In the Calibration Module, the cost of travelling between the origin and destination is currently estimated using straight-line distance. The model is calibrated using a cost function that aims to replicate the relationship between distance between home and work and the number of commuters, as seen in the 2011 Census travel to work matrices. In later versions of the model, we plan to replace distance with better estimations of costs, in terms of time and money, of travelling between home and work.
An iterative process, called the Doubly Constrained Model, then ensures that the estimated number of resident workers at all origins matches the number of employees working at all destinations.
Our gravity model estimates the travel to work matrices of the usual residents aged 16 and above and in employment with a fixed workplace at the Middle Layer Super Output Area (MSOA) for England and Wales, annually from 2012 to 2021. It also provides estimations of resident workers with a fixed workplace, and employees working in each MSOA in England and Wales, annually from 2012 to 2021. Please note that the 2021 estimates that we have published are the experimental results and should not be used for decision making purposes.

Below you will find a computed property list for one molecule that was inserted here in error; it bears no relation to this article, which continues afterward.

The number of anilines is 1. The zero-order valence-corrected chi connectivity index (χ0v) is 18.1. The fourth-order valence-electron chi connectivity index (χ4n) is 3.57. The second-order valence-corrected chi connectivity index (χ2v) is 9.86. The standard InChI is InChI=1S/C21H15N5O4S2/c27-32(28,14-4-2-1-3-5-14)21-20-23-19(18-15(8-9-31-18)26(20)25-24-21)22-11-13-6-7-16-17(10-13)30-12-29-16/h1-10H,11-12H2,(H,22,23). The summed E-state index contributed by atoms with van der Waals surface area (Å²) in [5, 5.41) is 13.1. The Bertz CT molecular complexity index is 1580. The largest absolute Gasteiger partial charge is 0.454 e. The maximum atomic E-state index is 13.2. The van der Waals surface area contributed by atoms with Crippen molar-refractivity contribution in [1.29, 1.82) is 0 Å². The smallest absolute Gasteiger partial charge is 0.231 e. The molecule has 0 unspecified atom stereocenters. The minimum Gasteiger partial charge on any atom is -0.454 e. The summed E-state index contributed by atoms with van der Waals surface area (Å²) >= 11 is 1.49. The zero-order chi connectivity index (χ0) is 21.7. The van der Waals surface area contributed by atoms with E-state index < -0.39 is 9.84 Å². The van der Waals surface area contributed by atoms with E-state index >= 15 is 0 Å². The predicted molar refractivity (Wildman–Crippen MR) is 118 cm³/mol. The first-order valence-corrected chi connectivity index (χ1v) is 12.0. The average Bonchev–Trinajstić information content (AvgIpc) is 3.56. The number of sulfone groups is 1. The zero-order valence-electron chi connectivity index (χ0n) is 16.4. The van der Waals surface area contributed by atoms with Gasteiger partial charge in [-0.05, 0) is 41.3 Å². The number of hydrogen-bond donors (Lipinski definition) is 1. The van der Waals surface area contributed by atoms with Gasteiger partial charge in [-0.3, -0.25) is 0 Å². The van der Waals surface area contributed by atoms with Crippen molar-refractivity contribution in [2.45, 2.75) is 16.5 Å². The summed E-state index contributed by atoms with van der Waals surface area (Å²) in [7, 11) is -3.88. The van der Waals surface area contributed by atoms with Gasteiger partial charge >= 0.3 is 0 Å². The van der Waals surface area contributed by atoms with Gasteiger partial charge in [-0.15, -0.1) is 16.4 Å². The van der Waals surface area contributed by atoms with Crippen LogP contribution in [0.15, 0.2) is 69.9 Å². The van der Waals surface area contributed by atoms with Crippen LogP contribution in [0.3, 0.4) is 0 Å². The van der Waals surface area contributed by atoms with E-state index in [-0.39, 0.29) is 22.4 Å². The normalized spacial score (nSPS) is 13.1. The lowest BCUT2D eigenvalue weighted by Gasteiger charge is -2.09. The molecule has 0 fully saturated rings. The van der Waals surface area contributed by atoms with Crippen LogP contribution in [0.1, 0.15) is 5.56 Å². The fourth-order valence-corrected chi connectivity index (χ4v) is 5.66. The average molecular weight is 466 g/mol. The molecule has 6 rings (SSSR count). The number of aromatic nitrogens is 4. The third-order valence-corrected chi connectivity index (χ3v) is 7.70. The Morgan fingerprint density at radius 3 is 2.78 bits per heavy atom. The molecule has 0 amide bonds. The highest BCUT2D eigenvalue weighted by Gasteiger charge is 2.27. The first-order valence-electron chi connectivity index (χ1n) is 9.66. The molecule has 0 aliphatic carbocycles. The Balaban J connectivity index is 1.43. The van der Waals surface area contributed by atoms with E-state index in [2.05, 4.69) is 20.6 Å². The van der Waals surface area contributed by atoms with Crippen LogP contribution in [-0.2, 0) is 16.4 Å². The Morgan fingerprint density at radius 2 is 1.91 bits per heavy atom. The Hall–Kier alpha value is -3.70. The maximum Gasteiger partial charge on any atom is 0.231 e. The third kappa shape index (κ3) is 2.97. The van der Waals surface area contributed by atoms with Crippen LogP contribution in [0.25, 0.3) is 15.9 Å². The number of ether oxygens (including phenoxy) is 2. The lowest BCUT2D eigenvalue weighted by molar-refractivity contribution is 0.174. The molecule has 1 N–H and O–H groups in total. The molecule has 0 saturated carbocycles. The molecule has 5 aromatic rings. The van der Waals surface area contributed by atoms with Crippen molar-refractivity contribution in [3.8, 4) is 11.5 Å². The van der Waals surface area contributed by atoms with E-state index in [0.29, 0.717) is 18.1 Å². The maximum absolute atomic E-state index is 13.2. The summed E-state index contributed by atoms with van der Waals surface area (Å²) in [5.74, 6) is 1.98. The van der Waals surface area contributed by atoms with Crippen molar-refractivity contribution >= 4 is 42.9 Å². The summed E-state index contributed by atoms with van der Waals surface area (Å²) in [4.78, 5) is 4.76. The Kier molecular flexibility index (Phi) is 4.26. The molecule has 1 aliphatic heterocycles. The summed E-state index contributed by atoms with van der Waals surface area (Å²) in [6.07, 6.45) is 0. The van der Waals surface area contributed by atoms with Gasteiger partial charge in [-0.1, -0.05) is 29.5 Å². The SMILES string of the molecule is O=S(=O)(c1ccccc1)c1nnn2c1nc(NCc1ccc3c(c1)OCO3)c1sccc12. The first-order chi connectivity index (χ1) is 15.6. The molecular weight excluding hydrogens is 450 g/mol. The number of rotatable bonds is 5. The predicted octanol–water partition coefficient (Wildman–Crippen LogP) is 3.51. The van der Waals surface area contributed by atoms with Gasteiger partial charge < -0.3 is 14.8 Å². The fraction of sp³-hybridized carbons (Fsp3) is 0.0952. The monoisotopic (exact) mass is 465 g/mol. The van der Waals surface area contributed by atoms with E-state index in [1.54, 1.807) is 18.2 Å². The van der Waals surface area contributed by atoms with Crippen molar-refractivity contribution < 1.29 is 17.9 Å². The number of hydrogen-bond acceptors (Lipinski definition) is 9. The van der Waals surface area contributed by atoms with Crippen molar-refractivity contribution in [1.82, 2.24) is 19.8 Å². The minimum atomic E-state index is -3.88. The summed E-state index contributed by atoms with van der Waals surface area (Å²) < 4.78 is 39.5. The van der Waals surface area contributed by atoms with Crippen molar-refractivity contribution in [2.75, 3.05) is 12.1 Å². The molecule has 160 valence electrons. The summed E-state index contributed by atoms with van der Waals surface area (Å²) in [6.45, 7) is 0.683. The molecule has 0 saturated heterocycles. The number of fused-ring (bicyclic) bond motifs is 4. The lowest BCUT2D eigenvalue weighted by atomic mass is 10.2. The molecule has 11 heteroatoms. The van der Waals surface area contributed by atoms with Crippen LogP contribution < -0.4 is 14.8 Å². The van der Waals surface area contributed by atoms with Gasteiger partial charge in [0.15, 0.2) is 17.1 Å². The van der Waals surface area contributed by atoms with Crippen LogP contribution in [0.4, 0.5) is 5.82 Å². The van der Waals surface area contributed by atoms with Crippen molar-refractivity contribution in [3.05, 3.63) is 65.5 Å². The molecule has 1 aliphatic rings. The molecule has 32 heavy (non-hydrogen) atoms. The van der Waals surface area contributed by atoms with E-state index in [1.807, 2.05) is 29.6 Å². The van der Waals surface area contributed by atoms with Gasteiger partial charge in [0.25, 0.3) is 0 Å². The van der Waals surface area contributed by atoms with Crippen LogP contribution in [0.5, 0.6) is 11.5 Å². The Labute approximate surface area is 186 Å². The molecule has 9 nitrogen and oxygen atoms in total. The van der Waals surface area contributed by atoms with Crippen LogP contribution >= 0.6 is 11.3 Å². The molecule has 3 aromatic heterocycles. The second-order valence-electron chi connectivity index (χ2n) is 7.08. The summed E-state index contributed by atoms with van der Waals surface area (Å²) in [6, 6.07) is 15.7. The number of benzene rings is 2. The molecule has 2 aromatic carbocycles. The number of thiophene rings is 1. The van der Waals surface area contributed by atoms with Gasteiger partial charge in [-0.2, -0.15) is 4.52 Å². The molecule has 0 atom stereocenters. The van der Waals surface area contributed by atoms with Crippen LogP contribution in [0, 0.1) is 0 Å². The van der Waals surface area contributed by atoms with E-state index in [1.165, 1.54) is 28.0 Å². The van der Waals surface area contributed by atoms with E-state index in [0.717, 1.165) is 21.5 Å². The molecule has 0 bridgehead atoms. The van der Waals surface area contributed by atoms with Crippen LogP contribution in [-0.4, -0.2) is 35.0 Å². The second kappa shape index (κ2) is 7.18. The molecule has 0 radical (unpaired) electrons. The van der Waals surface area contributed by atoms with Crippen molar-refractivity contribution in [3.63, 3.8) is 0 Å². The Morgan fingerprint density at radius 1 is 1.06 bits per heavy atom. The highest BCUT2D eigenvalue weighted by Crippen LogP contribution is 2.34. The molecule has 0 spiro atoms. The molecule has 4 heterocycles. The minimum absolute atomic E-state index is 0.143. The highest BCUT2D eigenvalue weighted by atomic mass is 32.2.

The model combines pre-coronavirus (COVID-19) pandemic commuting behaviour (for example, the proportion of employees travelling to a fixed place of work) from the NTS (2018 to 2019) and 2021 population and employment estimates to provide a counterfactual of travel to work matrices in 2021, assuming pre-pandemic commuting behaviour.
Figure 2 illustrates the estimated travel to work matrices for 2011 (from 2011 Census) and 2021 (under the assumption of the pre-pandemic commuting behaviours) respectively. The maps represent commuting flow between all home and work locations at MSOA level in England and Wales, with lighter lines indicating more commuters travelling to fixed workplaces. The maps provide a sense check on the estimated travel to work matrices for 2021, produced by the model. This is because, over time we would not expect commuting behaviour to change dramatically at aggregate level, so we would expect a similar picture to emerge from the travel to work matrices estimated for 2021, as we observe in 2011.